A married couple try everything to get each other to leave the house in a vicious divorce battle.
Danny DeVito had already demonstrated that his sense of humour was on the noirish side with his directorial debut Throw Momma From The Train in 1987 as well as his starring role in the underrated Ruthless People. And he had seen the chemistry between Michael Douglas and Kathleen Turner first hand when he starred with them in Romancing The Stone (1984) and its sequel Jewel Of The Nile (1985). The highlight of each movie had been the acidic verbal sparring on the way to the inevitable romantic clinch in the third act. Bolting the two elements together seemed to be a good idea and the vehicle was a novel by popular American author Warren Adler which had been a publishing hit way back in 1980.
A script was hammered out by Michael Leeson (with whom DeVito had worked on his breakthrough sitcom Taxi in the 70s) and the result was one of Hollywood's darkest comedies; a tar-black farce that not only pulls no punches (well, maybe one, see Benny the dog) but dared to deliver what is, in Hollywood at least, an unthinkable ending — both leads are not only intensely unlikable but they die at the end. It's as if Frank Capra's evil twin turned up and made a movie.
The common critical take on War Of The Roses is that it's "like a fairy tale gone sour." They're half right. In fact, it's just like a fairy tale full stop, from its slightly magical opening in a Washington lawyer's office — a roaring fire and snowy view of the Capitol from the window and a storyteller (in this case a divorce lawyer) ready to spin a yarn. "When a man who makes $450 an hour wants to tell you something for free, you should listen," he announces to a silent client who has come to initiate divorce proceedings, before beginning a cautionary tale as violent and sadistic as Little Red Riding Hood, whose motto may as well be the distinctly un-Hollywood, "hate conquers all".
Leeson's script is an object lesson both in structure and style. Essentially a romance movie written backwards — the couple begin with the sexy clinch, in fact they're in bed within the first 10 minutes, before ending up as strangers, albeit strangers that happen to be married to each other (it's an inversion cleverly attested to by the fantastic poster tagline: "Once in a lifetime comes a motion picture that makes you feel like falling in love all over again... this is not that movie"). It's also a screenplay that niftily avoids what could, in fact, be a depressing, distasteful film with levels of emotional anguish too stratospheric for laughter.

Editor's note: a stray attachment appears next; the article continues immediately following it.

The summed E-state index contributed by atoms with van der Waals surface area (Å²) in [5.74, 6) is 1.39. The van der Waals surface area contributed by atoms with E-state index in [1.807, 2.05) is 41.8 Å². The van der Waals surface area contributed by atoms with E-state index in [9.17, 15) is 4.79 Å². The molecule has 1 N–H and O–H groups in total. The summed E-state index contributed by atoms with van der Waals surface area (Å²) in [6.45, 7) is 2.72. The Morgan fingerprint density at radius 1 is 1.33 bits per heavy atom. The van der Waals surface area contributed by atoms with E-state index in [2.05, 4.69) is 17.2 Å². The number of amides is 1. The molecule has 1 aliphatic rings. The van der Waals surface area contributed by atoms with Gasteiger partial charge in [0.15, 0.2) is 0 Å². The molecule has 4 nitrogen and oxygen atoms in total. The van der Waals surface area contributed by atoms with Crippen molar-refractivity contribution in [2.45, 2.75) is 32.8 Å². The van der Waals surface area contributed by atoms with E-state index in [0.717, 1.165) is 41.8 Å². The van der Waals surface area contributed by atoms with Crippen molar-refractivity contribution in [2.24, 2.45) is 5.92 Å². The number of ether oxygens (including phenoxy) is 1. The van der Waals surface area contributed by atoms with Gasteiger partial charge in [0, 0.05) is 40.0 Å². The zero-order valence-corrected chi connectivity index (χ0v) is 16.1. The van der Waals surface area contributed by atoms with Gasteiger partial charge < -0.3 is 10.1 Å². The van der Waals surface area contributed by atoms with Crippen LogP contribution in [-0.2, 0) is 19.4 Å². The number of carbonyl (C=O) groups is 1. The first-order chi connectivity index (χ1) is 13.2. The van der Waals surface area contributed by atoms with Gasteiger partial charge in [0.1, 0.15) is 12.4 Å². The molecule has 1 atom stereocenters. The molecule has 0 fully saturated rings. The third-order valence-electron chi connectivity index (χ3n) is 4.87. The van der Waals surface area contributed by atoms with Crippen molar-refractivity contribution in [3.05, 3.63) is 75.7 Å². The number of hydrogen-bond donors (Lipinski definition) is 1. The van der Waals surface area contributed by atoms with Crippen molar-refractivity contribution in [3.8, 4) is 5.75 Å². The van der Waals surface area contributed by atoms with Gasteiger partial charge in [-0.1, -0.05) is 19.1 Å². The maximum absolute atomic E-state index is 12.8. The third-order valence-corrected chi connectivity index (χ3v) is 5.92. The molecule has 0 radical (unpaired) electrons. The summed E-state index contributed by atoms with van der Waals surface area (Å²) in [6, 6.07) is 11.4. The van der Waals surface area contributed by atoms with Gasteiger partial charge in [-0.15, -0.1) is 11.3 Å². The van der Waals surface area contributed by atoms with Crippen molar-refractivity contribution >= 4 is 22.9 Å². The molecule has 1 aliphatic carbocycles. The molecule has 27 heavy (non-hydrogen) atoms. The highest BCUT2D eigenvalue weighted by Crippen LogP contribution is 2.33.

The Roses are set up as a pretty unsympathetic couple, likable only for a few minutes at the beginning before their true natures are revealed. They're a pair of grasping yuppies, him desperate to make partner at his law firm, her obsessed with the house and its soft furnishings and rearing a pair of pampered kids. Indeed, the whole movie can be seen as a sly dig at the materialistic 80s. Leeson gradually removes potential collateral damage in the shape of sympathetic secondary characters — Susan the live-in is sent away and the couple's two children go to college — leaving the stage set for the ensuing theatre of cruelty.
And what follows is a kind of demented Shakespearean slapstick (the dialogue even gets archaic towards the end: "What fresh hell is this?" inquires Barbara wearily of her hubby's latest booby trap). Crockery is flung, cats mown over, fish pissed on, and in the only moment where DeVito apparently loses his nerve, Benny the dog isn't mashed into pate and fed, Titus Andronicus style, to his loving owner. Positively dizzying levels of bile and cruelty are attained (solicitors still use the phrase "a war of the roses" to describe real-life messy divorces), as the petty niggles of life together are magnified into unforgivable transgressions. As Barbara eloquently puts it, "Every time I look at you — I want to smash your face in."
DeVito proves to be not only a reasonably sophisticated filmmaker employing split diopter lenses and crazed angles to invoke the horribly distorted marriage, but a recruiter of superior technical talent — it's unusual to find such distinguished names in comedy credits. The opening title sequence is by Hitchcock's credit creators of choice Saul and Elaine Bass; David Newman's score riffs mournfully on Only You while Ida Random's gloriously OTT production design is handsomely shot by Stephen H. Burum (Rumblefish, Carlito's Way). And though he necessarily softens the catastrophic ending with a slight up-note — our anonymous client decides against divorce in the penultimate shot — the sight of two bloodied corpses spreadeagled amidst the remains of a shattered chandelier remains one of comedy cinema's most gleefully sour.
Not the Hollywood Shmaltz-fest you would expect from the title.